Majority endorses Chief Justice’s recommendation of five Judges appointment to Supreme Court

The New Patriotic Party (NPP) Parliamentary Majority has endorsed the decision of Chief Justice Gertrude Araba Esaaba Sackey Torkornoo to recommend five Judges to the President for appointment to the Supreme Court.

Mr Alexander Kwamina Afenyo-Markin, the Majority Leader and Leader of Government Business in Parliament, speaking at a press conference at Parliament House in Accra, said the Chief Justice had mooted a proposal to expand the Supreme Court to 20 judges for efficiency and effectiveness.

This was contained in a recent letter from the Chief Justice to President Nana Addo Dankwa Akufo Addo recommending some five justices to be considered for appointment to the Supreme Court of Ghana.

‘I must emphasize that, the letter is not conclusive of what Article 144(2) of the constitution of the Republic of Ghana provides in the appointment of justices of the Supreme Court of Ghana,’ he stated.

‘I understand that the Ghana Bar Association (GBA) was consulted on the expansion proposal, and they agree in princip
le. I also understand that others have also been consulted.’

This, he said, had triggered varying opposing views from the opposition National Democratic Congress (NDC).

Mr Afenyo-Markin said the primary objection to the recent recommendation for appointment to the Supreme Court was on the back of a justification that, even judges in the Supreme Court of the United States (US) with their larger population were not up to 10 and for that matter, any such recommendation was an attempt to ‘load’ the apex court of Ghana.

For the avoidance of doubt, Mr Afenyo-Markin stated that, unlike the US Supreme Court, in Ghana, a litigant had unfettered rights and access to the Supreme court.

He said it was also important to underscore the fact that, an appeal to the Supreme Court operates as of right which is provided for under Article 131 (1) (a) of the 1992 constitution of the Republic of Ghana except matters of Parliamentary Elections dispute settled by the Court of Appeal.

He said this was settled by the Supreme Cour
t in the case of Sumaila Biebel v Adamu Dramani Sakande.

He said what must also be noted that the jurisdiction of Ghana’s Supreme Court incorporates other jurisdictions such as Original jurisdiction as provided for under Article 130 of the constitution of Ghana, Enforcement Jurisdiction, Review Jurisdiction as provided for under Article 133 (1) of the constitution of Ghana as well as Appellate jurisdiction as provided for under Article 131 of the constitution, Supervisory jurisdiction as provided for under Article 132 of the constitution of the Republic of Ghana.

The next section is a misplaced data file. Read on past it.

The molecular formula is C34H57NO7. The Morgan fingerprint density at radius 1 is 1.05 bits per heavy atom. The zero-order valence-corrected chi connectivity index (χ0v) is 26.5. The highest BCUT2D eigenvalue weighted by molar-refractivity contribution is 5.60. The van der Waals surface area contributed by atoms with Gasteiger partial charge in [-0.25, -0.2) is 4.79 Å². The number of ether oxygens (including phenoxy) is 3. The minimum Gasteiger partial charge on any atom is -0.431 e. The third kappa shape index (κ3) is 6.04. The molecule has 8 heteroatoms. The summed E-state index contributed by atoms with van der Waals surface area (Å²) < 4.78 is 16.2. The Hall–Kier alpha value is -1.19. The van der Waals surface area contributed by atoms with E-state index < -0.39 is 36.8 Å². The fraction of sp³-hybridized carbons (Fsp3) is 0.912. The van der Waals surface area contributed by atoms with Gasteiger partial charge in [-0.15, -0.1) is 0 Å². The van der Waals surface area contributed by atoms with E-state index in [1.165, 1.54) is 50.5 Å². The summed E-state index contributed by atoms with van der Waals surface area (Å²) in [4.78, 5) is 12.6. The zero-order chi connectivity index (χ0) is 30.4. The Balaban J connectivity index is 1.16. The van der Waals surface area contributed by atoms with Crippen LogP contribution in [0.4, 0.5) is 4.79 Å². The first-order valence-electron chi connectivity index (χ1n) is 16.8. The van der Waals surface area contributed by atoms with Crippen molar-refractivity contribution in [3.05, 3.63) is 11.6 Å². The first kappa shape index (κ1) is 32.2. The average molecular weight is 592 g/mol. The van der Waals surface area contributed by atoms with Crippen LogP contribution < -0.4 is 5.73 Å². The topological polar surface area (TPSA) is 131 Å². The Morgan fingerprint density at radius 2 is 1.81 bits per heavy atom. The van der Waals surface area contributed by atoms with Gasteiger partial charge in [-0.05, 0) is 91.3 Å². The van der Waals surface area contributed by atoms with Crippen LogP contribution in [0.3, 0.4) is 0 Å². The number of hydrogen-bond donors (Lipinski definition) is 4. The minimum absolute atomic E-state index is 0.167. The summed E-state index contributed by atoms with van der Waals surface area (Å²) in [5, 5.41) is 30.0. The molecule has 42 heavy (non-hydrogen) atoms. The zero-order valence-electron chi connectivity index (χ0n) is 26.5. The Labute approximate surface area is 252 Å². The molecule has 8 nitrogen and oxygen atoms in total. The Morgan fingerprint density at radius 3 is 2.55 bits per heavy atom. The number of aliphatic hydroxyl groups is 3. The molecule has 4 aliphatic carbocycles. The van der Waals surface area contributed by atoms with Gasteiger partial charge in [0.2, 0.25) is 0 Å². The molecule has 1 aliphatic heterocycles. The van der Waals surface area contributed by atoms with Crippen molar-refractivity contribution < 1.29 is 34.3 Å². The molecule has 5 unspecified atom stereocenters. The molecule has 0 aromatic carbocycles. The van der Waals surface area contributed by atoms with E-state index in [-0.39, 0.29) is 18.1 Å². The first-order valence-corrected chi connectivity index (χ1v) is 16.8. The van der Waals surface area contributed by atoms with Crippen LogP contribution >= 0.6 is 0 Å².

He said he attempt to create an unrelated comparison of Ghana’s judicial system to other jurisdictions such as the United States and others was a recipe for an absurd conclusion.

Touching on the argument regarding the packing of the apex court, which was being foisted on Ghanaians by the NDC, Mr Afenyo-Markin said it was important to point out that, apart from Justice Paul Baffoe Bonnie and Justice Gabriel Scott Pwamang, all the other justices of
the Supreme Court were appointed by the sitting President (Akufo-Addo).

‘There seems to be a missing link in their comparison of both jurisdictions. What they are not telling us, however, is that both Supreme Courts exercise different and distinct jurisdiction in terms of mandate and power,’ he said.

He said for emphasis, the total number of Supreme Court judges in all the 50 US States was hovering around 340; adding that on the average each State Supreme Court had six Justices.

Mr Afenyo-Markin said the fundamental difference was that Ghana had only one Supreme Court with Districts, Circuit and High Courts distributed to the various sixteen Regions in Ghana.

He said what must be noted however was that it was possible for a case to move from a District Court to the Supreme Court either on appeal or an interlocutory reference to the supreme court for interpretation of a constitutional provision as was done in the case of Raphael Cubagee v Michael Asare Yeboah.

‘As it stands now, Nigeria, has increased the
number of its Supreme Court Judges from 20 to 24 to manage the workload for effective dispensation of the cases before them,’ he stated.

‘It is worth emphasizing the fact that, even in the United Kingdom, only 80 to 100 cases are heard in a year by their Supreme Court, which has a limited jurisdiction as compared to Ghana.’

The Majority Leader said the Supreme Court of Ghana received 900 cases in 2021; adding that at the end of 2021, they were able to hear six hundred cases.

He said the decision of the Chief Justice of the Republic of Ghana to recommend Justices for appointment to the Supreme Court comes on the back of multiple cases the Supreme Court is always saddled with.

‘It is instructive to note that, since independence, we have allowed institutions to grow. Even before 2019, Ghana had only 10 Regions. As we speak, we have an additional six making it sixteen.’

He said the argument by the NDC that the nation’s Supreme Court was being packed or heaped was untenable having regard to its multifaceted j
urisdictions unlike the United States and UK.

He said that the apex court of the land must be allowed to go through reformation through expansion in terms of numbers.

‘This is because, the minimum number of Supreme Court judges as set out in the 1992 constitution is evidence of the fact that, the framers of the constitution in their wisdom had anticipated that, there will be a future need to increase the number of judges in our Supreme Court, this is the reason why, they settled on a minimum number and not a maximum number as provided for in the 1992 constitution of the Republic of Ghana,’ Mr Afenyo-Markin stated.

Source: Ghana News Agency

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